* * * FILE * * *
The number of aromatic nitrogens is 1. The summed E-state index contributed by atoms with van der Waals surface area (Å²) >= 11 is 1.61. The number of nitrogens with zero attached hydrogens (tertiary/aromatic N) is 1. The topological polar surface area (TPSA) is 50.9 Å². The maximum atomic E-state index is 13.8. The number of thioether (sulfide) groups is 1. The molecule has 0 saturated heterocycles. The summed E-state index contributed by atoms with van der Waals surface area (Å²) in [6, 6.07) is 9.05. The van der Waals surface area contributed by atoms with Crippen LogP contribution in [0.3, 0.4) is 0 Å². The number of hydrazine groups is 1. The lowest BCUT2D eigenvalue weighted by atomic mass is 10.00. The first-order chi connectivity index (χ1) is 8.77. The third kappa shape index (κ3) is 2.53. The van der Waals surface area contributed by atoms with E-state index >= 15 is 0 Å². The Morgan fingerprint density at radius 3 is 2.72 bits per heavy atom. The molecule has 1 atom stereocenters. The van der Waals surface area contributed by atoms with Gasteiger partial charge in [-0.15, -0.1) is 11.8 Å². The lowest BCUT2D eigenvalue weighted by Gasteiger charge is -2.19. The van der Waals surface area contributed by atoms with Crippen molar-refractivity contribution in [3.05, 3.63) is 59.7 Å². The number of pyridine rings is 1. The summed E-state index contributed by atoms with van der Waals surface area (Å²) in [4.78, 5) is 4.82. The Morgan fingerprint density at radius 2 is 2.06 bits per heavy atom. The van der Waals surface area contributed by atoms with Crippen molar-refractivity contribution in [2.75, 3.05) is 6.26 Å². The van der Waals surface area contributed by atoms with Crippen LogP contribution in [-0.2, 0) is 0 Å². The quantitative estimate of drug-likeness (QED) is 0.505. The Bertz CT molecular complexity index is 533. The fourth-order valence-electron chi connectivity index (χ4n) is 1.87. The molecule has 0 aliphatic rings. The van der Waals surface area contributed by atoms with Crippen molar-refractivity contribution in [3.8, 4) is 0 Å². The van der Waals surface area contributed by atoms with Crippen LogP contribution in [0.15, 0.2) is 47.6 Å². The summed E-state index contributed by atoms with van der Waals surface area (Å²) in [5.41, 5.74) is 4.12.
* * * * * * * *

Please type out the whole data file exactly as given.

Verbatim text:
The number of aromatic nitrogens is 1. The summed E-state index contributed by atoms with van der Waals surface area (Å²) >= 11 is 1.61. The number of nitrogens with zero attached hydrogens (tertiary/aromatic N) is 1. The topological polar surface area (TPSA) is 50.9 Å². The maximum atomic E-state index is 13.8. The number of thioether (sulfide) groups is 1. The molecule has 0 saturated heterocycles. The summed E-state index contributed by atoms with van der Waals surface area (Å²) in [6, 6.07) is 9.05. The van der Waals surface area contributed by atoms with Crippen LogP contribution in [0.3, 0.4) is 0 Å². The number of hydrazine groups is 1. The lowest BCUT2D eigenvalue weighted by atomic mass is 10.00. The first-order chi connectivity index (χ1) is 8.77. The third kappa shape index (κ3) is 2.53. The van der Waals surface area contributed by atoms with E-state index >= 15 is 0 Å². The Morgan fingerprint density at radius 3 is 2.72 bits per heavy atom. The molecule has 1 atom stereocenters. The van der Waals surface area contributed by atoms with Gasteiger partial charge in [-0.15, -0.1) is 11.8 Å². The lowest BCUT2D eigenvalue weighted by Gasteiger charge is -2.19. The van der Waals surface area contributed by atoms with Crippen molar-refractivity contribution in [3.05, 3.63) is 59.7 Å². The number of pyridine rings is 1. The summed E-state index contributed by atoms with van der Waals surface area (Å²) in [4.78, 5) is 4.82. The Morgan fingerprint density at radius 2 is 2.06 bits per heavy atom. The van der Waals surface area contributed by atoms with Crippen molar-refractivity contribution in [2.75, 3.05) is 6.26 Å². The van der Waals surface area contributed by atoms with Crippen LogP contribution in [-0.2, 0) is 0 Å². The quantitative estimate of drug-likeness (QED) is 0.505. The Bertz CT molecular complexity index is 533. The fourth-order valence-electron chi connectivity index (χ4n) is 1.87. The molecule has 0 aliphatic rings. The van der Waals surface area contributed by atoms with Crippen molar-refractivity contribution in [3.8, 4) is 0 Å². The van der Waals surface area contributed by atoms with Crippen LogP contribution in [0.15, 0.2) is 47.6 Å². The summed E-state index contributed by atoms with van der Waals surface area (Å²) in [5.41, 5.74) is 4.12.